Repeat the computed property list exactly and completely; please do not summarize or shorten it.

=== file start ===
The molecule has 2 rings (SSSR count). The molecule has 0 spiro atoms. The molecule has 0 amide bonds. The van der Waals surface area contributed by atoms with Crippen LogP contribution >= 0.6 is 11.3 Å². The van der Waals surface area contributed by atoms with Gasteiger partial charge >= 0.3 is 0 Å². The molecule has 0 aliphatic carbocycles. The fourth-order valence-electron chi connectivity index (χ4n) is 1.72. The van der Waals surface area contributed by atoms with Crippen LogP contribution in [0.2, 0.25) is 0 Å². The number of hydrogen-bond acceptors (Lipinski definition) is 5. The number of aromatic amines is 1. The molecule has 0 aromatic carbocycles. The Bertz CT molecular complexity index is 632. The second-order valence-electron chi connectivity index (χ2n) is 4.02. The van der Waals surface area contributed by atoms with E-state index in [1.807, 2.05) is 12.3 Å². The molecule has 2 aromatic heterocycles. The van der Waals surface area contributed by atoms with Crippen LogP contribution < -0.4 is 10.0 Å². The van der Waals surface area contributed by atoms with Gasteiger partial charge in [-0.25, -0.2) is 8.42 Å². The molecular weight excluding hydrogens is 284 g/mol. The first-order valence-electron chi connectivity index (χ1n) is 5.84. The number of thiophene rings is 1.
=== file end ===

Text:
The molecule has 2 rings (SSSR count). The molecule has 0 spiro atoms. The molecule has 0 amide bonds. The van der Waals surface area contributed by atoms with Crippen LogP contribution >= 0.6 is 11.3 Å². The van der Waals surface area contributed by atoms with Gasteiger partial charge >= 0.3 is 0 Å². The molecule has 0 aliphatic carbocycles. The fourth-order valence-electron chi connectivity index (χ4n) is 1.72. The van der Waals surface area contributed by atoms with Crippen LogP contribution in [0.2, 0.25) is 0 Å². The number of hydrogen-bond acceptors (Lipinski definition) is 5. The number of aromatic amines is 1. The molecule has 0 aromatic carbocycles. The Bertz CT molecular complexity index is 632. The second-order valence-electron chi connectivity index (χ2n) is 4.02. The van der Waals surface area contributed by atoms with E-state index in [1.807, 2.05) is 12.3 Å². The molecule has 2 aromatic heterocycles. The van der Waals surface area contributed by atoms with Crippen LogP contribution < -0.4 is 10.0 Å². The van der Waals surface area contributed by atoms with Gasteiger partial charge in [-0.25, -0.2) is 8.42 Å². The molecular weight excluding hydrogens is 284 g/mol. The first-order valence-electron chi connectivity index (χ1n) is 5.84. The number of thiophene rings is 1.